The Fujifilm XH2 is now past its first birthday. But, as one of the company’s X Mount flagships, Fujifilm is keeping the camera at the top with regular firmware updates. The latest round of firmware updates, in fact, relieves some of our biggest complaints about the camera by improving the autofocus and making ISO adjustments much faster. Firmware has also brought the previously promised frame.io compatibility, which allows the camera to wirelessly send files straight to the cloud.
Firmware updates are often fairly basic, but after the latest round, the Fujifilm XH2 ranks slightly higher in my book thanks to autofocus and usability tweaks. We’ve updated the Fujifilm XH2 review to reflect those software tweaks made between firmware versions 2.00 and 3.03. Here’s what we added to the review.
Ease of Use
One of my biggest complaints about the XH2 is that the ISO was annoying to adjust quickly. Rather than the dedicated ISO dial like in the XT5, the XH2 required tapping the ISO button first, then using the front command dial to adjust. But, if you want to adjust the ISO as fast as possible, you can now do that.
The controls menu will now allow you to assign the front control dial to ISO, bypassing the ISO button completely. This is a much faster way to adjust the ISO. This is hugely important to me, as I typically dial in the aperture I want for bokeh or sharpness and the shutter speed I need to prevent or encourage blur. As the lighting changes, I simply keep a finger on the ISO dial to quickly adjust the exposure. The firmware update makes this possible, as before, the front command dial couldn’t be customized to control ISO without also using that ISO button. This also makes sense because most of Fujifilm’s lenses have their own aperture dial, so between that and the two command dials, you can have the entire exposure triangle at your fingertips. You don’t need an aperture set to the front dial unless using a third-party lens without an aperture ring. I still miss the dials of my own XT4, but I hate the ergonomics a lot less now that I can quickly adjust ISO.
Fujifilm’s promised camera-to-cloud compatibility arrived on the XH2 with firmware version 2.00. Fujifilm is the first still camera supporting camera-to-cloud using frame.io software, and automatically sending images to the cloud will help a handful of photographers. But, the young technology has some growing up to do before it becomes something that almost every photographer will want to try out.
Using frame.io with the Fujifilm XH2 requires the FT-XH battery grip accessory and firmware 2.0 or later. And, for most users, that initial connection is going to require a set of instructions, as the process is a bit more complex than something like connecting to Bluetooth. The first step is to connect using the camera’s frame.io menu and walk through the on-screen instructions to connect to a nearby Wi-Fi router. Photographers can also choose which file types to send, just JPEGs or RAW, the latter of which is going to require fast internet speeds.
The second half of the process connects the camera to a project inside frame.io. Photographers need to pair the camera with the project inside the C2C Connections tab and type in a pairing code generated by the camera. A frame.io subscription is required.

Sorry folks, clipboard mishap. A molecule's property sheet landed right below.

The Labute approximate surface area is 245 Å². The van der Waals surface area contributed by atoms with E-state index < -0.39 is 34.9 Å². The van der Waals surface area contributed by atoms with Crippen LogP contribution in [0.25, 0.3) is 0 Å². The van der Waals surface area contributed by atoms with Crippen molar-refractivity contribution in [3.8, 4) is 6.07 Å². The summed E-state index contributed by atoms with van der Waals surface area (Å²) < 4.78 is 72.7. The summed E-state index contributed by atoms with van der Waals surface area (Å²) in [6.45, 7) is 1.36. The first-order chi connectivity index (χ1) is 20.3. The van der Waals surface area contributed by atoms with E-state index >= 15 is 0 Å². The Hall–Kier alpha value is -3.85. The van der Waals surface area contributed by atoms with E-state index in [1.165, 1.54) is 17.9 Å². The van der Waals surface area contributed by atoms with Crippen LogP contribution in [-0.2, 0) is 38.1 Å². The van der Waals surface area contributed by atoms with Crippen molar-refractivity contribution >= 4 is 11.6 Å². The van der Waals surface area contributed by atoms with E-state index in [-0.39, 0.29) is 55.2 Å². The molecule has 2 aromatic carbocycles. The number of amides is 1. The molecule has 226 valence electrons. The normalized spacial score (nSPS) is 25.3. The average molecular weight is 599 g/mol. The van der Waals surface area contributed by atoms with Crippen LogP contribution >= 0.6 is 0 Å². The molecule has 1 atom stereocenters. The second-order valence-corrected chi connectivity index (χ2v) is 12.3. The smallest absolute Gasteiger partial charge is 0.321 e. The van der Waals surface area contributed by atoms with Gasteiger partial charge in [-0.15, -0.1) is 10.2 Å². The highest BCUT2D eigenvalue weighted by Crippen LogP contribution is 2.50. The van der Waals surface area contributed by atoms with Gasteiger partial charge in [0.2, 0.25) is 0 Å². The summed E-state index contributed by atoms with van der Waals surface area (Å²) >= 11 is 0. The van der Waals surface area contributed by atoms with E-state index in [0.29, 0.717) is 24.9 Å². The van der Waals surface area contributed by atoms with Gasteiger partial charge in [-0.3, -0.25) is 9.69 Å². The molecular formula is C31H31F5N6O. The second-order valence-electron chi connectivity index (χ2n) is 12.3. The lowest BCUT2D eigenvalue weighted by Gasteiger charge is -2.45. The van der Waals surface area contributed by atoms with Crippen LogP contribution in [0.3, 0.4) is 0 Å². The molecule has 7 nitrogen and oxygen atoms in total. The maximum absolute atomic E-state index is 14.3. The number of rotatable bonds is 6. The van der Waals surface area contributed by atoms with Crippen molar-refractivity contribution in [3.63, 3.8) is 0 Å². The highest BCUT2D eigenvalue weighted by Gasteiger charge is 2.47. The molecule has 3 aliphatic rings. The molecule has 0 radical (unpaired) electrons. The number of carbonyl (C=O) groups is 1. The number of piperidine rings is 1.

Using the camera-to-cloud via a Wi-Fi router, once set up, was a great feature but one that’s dependent on two conditions. One, you need to have great internet speeds. You are uploading everything, mistakes and all, pre-cull, so those on slow rural Wi-Fi networks may not really fall in love with the feature, though that’s a fault of the internet connection and not Fujifilm’s.
Second, the camera needs to be fairly close to the Wi-Fi router to work. I needed to be in the same room or the next room over for a seamless upload process. When I took the camera to the opposite end of my house—where other devices like my laptop and smart TV have no issues connecting—the connection dropped.
The XH2 is also supposed to support camera-to-cloud with a wired smartphone connection. However, I kept getting error messages, and despite troubleshooting with Fujifilm, I couldn’t determine the issue.
The Fujifilm XH2’s camera-to-cloud connection is a unique feature. But, like when Bluetooth on cameras was still a new feature, there are some glitches to work out. Photographers working in a studio with a fast Wi-Fi network that need to quickly send photos to team members will love the feature. But the smartphone connection wasn’t functional for me, and the feature isn’t yet one that I would recommend for on-site cloud backups just yet. For more on how frame.io works and the details on the software itself, read the full frame.io review.
Firmware versions 3.00 and 3.03 both have a few updates to the Fujifilm XH2’s autofocus system. Subject detection has improved, particularly when working with subjects that only take up a small part of the frame. The bird detection mode will also now detect the eyes of insects, while the airplane mode is now also capable of detecting drones.
Firmware 3.03 also tweaks the autofocus, but only under specific circumstances, those circumstances are when using single-point AF mode on a wide-angle lens and with low contrast or high-frequency subjects like animals with fine hair. I used the XH2 with the Fujifilm 18mm f1.4 on a sparkler exit during an outdoor wedding after dark. While there were some occasional dropped frames, the XH2 actually did fairly decent and grabbed several keepers in those challenging conditions. While I still think the XH2s do a bit better at focusing, and the body is behind competitors like Canon, the autofocus is slowly improving with firmware, which is great to see.